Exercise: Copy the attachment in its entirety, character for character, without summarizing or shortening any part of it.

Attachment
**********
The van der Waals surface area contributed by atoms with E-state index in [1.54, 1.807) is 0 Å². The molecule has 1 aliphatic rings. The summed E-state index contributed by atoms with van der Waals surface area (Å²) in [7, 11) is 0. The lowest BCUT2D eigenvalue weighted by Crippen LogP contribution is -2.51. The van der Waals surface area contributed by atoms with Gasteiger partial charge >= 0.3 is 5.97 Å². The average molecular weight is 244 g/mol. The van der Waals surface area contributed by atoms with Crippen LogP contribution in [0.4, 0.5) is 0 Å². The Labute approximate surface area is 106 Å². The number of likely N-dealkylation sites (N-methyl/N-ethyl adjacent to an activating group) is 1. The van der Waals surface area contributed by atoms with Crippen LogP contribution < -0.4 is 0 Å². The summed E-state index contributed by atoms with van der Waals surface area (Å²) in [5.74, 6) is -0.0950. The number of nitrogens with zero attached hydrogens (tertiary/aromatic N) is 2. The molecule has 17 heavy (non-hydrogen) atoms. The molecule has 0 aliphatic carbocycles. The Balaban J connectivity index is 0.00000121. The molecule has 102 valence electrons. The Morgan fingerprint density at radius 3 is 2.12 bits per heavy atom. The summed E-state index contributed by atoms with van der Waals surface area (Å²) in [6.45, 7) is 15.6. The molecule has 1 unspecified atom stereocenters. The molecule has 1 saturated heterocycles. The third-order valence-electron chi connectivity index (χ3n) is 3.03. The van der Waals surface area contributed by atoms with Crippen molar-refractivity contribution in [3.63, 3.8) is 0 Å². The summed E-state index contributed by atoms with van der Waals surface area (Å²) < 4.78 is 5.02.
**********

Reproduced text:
The van der Waals surface area contributed by atoms with E-state index in [1.54, 1.807) is 0 Å². The molecule has 1 aliphatic rings. The summed E-state index contributed by atoms with van der Waals surface area (Å²) in [7, 11) is 0. The lowest BCUT2D eigenvalue weighted by Crippen LogP contribution is -2.51. The van der Waals surface area contributed by atoms with Gasteiger partial charge >= 0.3 is 5.97 Å². The average molecular weight is 244 g/mol. The van der Waals surface area contributed by atoms with Crippen LogP contribution in [0.4, 0.5) is 0 Å². The Labute approximate surface area is 106 Å². The number of likely N-dealkylation sites (N-methyl/N-ethyl adjacent to an activating group) is 1. The van der Waals surface area contributed by atoms with Crippen LogP contribution < -0.4 is 0 Å². The summed E-state index contributed by atoms with van der Waals surface area (Å²) in [5.74, 6) is -0.0950. The number of nitrogens with zero attached hydrogens (tertiary/aromatic N) is 2. The molecule has 17 heavy (non-hydrogen) atoms. The molecule has 0 aliphatic carbocycles. The Balaban J connectivity index is 0.00000121. The molecule has 102 valence electrons. The Morgan fingerprint density at radius 3 is 2.12 bits per heavy atom. The summed E-state index contributed by atoms with van der Waals surface area (Å²) in [6.45, 7) is 15.6. The molecule has 1 unspecified atom stereocenters. The molecule has 1 saturated heterocycles. The third-order valence-electron chi connectivity index (χ3n) is 3.03. The van der Waals surface area contributed by atoms with Crippen molar-refractivity contribution in [3.63, 3.8) is 0 Å². The summed E-state index contributed by atoms with van der Waals surface area (Å²) < 4.78 is 5.02.